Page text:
An ancient society developed around an agrarian economy that comprised maize, squash, yucca, and other crops about 2,000 years ago in a coastal area of Peru that receives less than 4 millimeters of rain yearly. Their legacy, known as the Nazca, is best known to the world today through the Nazca Lines, ancient geoglyphs in the desert that range from simple lines to depictions of monkeys, fish, lizards, and many other intriguing figures.
While the accepted theory is that the lines may have been built for religious reasons, the Nazcas’ sophisticated architecture of subterranean aqueducts was the vital power that sustained their whole society. The system tapped into naturally existent subterranean reservoirs at the base of the Nazca mountains, funneling the water to the sea via a series of horizontal tunnels. There were dozens, if not hundreds, of spiral-shaped wells known as puquios, dotting the surface of these underground aqueducts.
From 1000 BC until 750 AD, the Nazca people ruled the region. The origins of the aqueducts’ formation had been a mystery for decades, but according to an essay published by Rosa Lasaponara of the Institute of Methodologies for Environmental Analysis in Italy, her team had solved the mystery.
The scientists used satellite photography to eventually identify the puquios as ‘a complex hydraulic system built to extract water from subterranean aquifers’. Rosa Lasaponara believes that her discovery explains how the original Nazca people were able to exist in a water-stressed environment. Furthermore, they not only survived, but also developed agriculture.
The puquios are located in the same area as the well-known Nazca lines and the significance of these ancient holes has been extensively disputed. Some historians and archaeologists speculated that they were part of an advanced irrigation system. Others speculated that these were ceremonial graves.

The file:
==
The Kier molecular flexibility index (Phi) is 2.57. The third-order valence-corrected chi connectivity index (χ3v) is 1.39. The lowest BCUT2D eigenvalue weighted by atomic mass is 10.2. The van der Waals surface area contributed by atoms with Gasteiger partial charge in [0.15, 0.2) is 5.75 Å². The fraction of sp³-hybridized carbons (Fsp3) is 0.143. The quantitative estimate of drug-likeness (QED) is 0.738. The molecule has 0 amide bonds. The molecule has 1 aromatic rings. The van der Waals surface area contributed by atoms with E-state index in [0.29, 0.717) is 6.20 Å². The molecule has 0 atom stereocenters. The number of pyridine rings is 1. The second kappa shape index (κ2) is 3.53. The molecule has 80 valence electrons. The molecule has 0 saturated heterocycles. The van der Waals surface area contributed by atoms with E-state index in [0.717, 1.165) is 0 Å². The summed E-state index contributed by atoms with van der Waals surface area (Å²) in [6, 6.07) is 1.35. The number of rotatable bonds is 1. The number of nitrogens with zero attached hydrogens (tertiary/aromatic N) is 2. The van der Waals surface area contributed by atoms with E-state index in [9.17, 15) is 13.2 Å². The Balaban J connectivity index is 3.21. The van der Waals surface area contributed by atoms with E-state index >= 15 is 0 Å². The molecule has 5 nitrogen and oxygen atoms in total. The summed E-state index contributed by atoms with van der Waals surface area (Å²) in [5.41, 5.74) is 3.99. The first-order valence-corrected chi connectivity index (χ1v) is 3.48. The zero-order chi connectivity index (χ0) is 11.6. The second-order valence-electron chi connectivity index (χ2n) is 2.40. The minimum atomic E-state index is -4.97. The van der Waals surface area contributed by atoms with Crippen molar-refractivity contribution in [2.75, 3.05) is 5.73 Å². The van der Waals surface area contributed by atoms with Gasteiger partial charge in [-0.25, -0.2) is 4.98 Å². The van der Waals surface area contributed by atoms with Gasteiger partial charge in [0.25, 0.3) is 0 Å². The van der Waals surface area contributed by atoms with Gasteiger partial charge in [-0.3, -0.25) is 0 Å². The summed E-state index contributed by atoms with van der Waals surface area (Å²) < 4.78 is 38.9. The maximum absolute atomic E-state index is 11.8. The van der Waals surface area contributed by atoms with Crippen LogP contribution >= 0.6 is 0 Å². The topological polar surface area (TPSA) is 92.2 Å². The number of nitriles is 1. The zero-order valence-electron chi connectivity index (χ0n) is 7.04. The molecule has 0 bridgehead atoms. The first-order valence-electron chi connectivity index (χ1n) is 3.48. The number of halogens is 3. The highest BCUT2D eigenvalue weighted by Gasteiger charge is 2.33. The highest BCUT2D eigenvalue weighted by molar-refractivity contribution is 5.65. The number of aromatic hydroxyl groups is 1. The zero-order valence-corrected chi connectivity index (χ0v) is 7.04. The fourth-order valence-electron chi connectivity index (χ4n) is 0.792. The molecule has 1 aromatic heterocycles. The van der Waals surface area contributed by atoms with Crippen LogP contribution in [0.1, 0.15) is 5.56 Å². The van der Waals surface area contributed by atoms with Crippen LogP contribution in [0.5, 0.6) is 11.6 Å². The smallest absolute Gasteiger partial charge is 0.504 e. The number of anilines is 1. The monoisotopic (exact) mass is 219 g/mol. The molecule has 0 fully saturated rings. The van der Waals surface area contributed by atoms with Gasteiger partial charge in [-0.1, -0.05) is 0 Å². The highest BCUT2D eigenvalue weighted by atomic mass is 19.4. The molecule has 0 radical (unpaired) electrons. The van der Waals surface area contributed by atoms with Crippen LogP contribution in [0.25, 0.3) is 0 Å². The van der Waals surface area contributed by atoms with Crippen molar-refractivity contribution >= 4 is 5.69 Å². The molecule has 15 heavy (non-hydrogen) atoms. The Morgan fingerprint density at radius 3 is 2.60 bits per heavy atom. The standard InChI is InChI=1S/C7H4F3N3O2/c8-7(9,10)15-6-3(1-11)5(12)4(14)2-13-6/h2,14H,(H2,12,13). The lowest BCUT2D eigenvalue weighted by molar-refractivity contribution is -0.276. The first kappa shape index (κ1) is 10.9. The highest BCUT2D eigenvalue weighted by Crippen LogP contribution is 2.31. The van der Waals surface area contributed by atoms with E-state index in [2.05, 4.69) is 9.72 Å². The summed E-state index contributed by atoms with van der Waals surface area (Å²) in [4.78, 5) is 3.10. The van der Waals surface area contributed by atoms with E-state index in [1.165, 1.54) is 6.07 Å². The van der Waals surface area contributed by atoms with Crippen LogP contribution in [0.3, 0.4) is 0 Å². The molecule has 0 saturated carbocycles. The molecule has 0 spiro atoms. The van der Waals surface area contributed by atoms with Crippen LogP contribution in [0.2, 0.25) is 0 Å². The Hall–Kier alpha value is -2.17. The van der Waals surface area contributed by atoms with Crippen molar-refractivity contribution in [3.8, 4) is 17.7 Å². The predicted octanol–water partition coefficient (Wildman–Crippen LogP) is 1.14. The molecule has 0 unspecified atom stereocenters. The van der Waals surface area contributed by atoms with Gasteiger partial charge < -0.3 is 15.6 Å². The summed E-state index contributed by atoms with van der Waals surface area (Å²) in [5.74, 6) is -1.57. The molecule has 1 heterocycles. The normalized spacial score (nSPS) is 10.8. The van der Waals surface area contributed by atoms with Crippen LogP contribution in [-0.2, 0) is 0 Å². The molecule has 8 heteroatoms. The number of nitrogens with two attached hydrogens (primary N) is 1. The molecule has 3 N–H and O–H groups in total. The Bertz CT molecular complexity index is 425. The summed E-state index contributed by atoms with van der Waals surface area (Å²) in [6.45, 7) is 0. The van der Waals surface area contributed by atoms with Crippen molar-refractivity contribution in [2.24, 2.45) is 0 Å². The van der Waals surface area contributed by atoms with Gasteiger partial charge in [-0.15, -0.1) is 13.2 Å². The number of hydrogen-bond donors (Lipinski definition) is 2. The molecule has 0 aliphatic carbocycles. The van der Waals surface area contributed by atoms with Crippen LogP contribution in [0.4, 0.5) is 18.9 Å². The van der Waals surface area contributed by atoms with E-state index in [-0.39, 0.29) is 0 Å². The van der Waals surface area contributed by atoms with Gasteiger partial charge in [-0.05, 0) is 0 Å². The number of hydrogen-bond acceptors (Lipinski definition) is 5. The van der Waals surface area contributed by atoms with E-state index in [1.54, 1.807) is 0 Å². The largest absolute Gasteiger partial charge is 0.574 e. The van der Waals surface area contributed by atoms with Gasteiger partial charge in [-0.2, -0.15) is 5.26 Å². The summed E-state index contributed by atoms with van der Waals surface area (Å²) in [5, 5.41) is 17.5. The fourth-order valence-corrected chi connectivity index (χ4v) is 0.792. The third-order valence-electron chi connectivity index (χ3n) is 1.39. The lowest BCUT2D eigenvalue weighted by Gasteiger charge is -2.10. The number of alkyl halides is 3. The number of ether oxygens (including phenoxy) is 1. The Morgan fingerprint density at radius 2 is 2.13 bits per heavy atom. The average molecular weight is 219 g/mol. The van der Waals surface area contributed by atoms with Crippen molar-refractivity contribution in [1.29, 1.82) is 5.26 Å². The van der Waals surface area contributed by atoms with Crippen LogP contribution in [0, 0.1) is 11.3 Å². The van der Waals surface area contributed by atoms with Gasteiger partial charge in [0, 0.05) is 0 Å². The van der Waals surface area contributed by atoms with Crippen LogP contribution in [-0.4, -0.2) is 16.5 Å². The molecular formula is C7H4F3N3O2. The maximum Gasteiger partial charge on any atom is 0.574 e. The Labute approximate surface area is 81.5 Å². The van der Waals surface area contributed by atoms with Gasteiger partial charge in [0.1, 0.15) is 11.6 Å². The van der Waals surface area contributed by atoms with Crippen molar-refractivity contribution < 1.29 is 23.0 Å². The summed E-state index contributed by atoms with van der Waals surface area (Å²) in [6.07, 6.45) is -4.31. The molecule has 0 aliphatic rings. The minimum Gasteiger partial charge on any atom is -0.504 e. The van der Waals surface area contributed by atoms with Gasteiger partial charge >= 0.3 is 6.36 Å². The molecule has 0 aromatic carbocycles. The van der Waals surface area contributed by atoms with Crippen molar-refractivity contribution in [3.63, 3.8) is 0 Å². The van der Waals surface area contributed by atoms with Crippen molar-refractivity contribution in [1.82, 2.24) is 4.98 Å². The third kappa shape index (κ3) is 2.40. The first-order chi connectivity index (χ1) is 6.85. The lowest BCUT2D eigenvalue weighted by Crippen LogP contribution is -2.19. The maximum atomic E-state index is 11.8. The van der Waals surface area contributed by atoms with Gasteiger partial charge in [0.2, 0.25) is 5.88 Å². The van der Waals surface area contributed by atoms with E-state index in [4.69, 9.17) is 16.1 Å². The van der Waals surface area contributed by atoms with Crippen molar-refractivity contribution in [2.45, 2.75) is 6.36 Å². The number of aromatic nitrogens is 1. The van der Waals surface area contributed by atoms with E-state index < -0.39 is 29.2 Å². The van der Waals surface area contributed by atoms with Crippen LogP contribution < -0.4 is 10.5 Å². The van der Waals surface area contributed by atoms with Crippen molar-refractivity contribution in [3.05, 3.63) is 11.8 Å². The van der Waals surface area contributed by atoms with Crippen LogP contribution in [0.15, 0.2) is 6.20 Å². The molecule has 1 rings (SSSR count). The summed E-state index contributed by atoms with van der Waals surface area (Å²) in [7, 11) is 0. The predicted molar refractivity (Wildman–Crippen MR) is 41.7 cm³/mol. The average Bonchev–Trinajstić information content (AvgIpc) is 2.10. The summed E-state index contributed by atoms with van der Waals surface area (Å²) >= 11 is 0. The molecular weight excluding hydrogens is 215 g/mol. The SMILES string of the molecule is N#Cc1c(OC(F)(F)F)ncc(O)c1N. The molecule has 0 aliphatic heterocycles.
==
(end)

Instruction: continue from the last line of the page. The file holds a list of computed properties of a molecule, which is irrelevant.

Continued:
Many experts were perplexed as to how the native inhabitants of Nazca were able to thrive in an environment where droughts may persist for years at a time.
Lasaponara and her team were able to better grasp how the puquios were dispersed over the Nazca region, as well as where they ran in relation to adjacent villages ― which are simpler to date ― by using satellite photography.
“What is obvious now is that the puquio system had to be considerably more sophisticated than it seems today,” Lasaponara adds. “By utilizing an unlimited water supply throughout the year, the puquio system helped to extensive valley agriculture in one of the world’s most dry regions.”
The origin of the puquios has remained a mystery to scholars since standard carbon dating procedures could not be used on the tunnels. Neither did the Nazca leave any hints as to where they came from. With the noteworthy exception of the Maya, they, like many other South American cultures, lacked a writing system.
“The creation of the puquios necessitated the application of very advanced technology,” Lasaponara explains. Not only did the architects of the puquios require a thorough grasp of the area’s geology and seasonal changes in water availability, but maintaining the canals was a technical difficulty due to their distribution over tectonic faults.
“What is truly amazing is the enormous amount of labor, planning, and cooperation necessary for their creation and ongoing maintenance,” Lasaponara says.
That meant a consistent, steady water supply for generations in a region that is one of the driest on the planet. To say, the most ambitious hydraulic project in the Nazca area made water available all year, not just for agriculture and irrigation, but also for domestic needs.
The Nazca region’s area has been researched for many decades, yet it still holds many surprises. A few years ago, David Jonson, a former teacher, cameraman, and independent researcher from Poughkeepsie, New York, proposed his own idea regarding the Nazca geoglyphs. He argues that the patterns serve as maps and points to subsurface water flows that feed the puquios system.
He has been studying the renowned Nazca lines blanket, which covers around 280 square miles, since the early 1990s (725.2 sq. km). Jonson spent many weeks in Peru’s coastal plain region investigating the lines, which are considered one of the world’s greatest mysteries.
The “Mysterious Holes of Peru,” according to the researcher, are certainly destined to become a great illustration of an ancient people’s technical and creative ability transported into South America from the Mediterranean Region. He argues that “sometime after arriving, the immigrants had, possibly out of necessity, built a simple, inexpensive, non-labor intensive water collecting and filtering system.”